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Any leader should read books because, as I said in my previous post about books—leaders are readers.
Any leader should read books
Where is that in the Bible?
I hope I do not have to convince you that the Apostle Paul was a great leader. In 2 Timothy 4:13 (ESV) we read
When you come, bring the cloak that I left with Carpus at Troas, also the books, and above all the parchments.
As J. Oswald Sanders says
The books which Paul desired Timothy to bring to him were most probably a few choice works—Jewish history books exegetical and explanatory of the Law and the Prophets, and perhaps some of the heathen poets from which he quoted in his sermons and letters. He [Paul] wished to spend his last weeks or months to the highest profit in studying his precious books—a student to the end.
Read the lives of William Tyndale, John Wesley, A. W. Tozer, Samuel Brengle or Charles H. Spurgeon and one of the things you can learn is that they were ferocious readers. Moreover, they were great leaders in their generation in the Kingdom of God. Were they great leaders only because they read books? Of course, not. However, reading books helped them tremendously to become excellent leaders.
Any leader should read books but not to the expense of the Bible. I only assume that by now you know that I teach people of the paramount interest any leader should have in studying the Bible with the purpose of applying and communicating it to others.
I want to recommend 5-6 more books to add on your list:
1. Any leader should read Spiritual Leadership by J. Oswald Sanders
I cannot speak too highly of this excellent book. Really, if you desire to become a spiritual leader or if you want to improve your spiritual leadership you need to read this book. It is probably the best Christian book on the topic of leadership that I have read so far. Moreover, it is packed with precious gems and gold nuggets. John Maxwell, talking about this book said:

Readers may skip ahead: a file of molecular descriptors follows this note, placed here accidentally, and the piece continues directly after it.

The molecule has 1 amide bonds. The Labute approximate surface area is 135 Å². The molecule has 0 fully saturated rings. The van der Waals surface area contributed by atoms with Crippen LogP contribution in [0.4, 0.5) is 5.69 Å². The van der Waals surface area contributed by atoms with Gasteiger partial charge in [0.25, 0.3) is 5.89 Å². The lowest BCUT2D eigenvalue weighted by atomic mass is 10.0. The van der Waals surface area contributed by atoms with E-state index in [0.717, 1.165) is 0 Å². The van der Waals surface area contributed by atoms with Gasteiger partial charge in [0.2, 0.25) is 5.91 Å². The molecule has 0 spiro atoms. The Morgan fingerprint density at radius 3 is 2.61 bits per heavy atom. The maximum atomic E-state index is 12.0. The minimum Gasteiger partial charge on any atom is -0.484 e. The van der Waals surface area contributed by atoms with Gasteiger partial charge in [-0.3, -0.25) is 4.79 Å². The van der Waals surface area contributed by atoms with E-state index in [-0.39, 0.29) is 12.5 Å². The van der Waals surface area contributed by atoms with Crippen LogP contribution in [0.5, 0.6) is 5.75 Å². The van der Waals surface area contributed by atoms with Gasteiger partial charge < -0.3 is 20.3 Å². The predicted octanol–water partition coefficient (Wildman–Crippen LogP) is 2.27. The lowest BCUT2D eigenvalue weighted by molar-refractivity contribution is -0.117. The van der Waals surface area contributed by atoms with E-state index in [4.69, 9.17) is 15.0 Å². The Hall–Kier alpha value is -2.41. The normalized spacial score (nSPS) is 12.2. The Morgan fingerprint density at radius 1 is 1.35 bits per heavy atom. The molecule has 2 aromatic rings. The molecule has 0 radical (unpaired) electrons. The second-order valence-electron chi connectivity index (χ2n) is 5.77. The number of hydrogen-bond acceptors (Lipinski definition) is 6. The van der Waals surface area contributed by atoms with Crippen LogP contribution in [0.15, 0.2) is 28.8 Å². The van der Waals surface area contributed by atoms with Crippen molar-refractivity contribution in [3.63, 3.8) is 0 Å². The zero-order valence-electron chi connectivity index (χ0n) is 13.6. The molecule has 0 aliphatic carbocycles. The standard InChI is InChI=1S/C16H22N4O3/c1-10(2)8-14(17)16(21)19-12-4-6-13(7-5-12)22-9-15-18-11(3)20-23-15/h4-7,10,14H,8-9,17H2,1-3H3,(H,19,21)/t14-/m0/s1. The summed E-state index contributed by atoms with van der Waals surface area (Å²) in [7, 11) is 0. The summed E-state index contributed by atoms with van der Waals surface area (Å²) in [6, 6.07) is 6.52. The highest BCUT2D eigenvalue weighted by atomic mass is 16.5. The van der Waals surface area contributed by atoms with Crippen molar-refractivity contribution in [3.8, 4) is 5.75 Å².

As a young pastor, J. Oswald Sanders’ book Spiritual Leadership was the first book I read that awakened me to the subject of leadership. No other book has influenced my life the way this one has.
Sanders discusses topics like natural and spiritual leadership, qualities essential to leadership, the art of delegation, the cost of leadership, the responsibilities of leadership, the peculiar perils of leadership, the reproduction of leaders and much more. His book is packed with Bible verses and examples from great men and women of God. It is a must read! And when I think I paid only 20 cents for this fantastic book…It is worth so much more!
2. Any leader should read The Emotionally Healthy Leader by Peter Scazzero
The thing I probably like the most about this book is the emphasis on the inner life of a leader. I love how Scazzero guided my steps into a deeper understanding of this vital principle. To lead out of my marriage, out of my relationship with God and the “rule of life” are probably the best things I take with me.
To lead out of my marriage and make sure I communicate to my wife using her own love language is at the top of my priorities. As Scazzero says, this is the first item on my leadership job description. Now I pray daily for wisdom and strength to continue to the end of my life to follow this principle. As someone said, a strong church is made of strong families and as a leader I need to be a good example.
By recommending this book (or any other) does not mean I agree 100% with everything written in it. Nevertheless, it is a great book to read and my advice is to only take what you sense is good.
3. Any leader should read Money, Sex, and Power by Richard Foster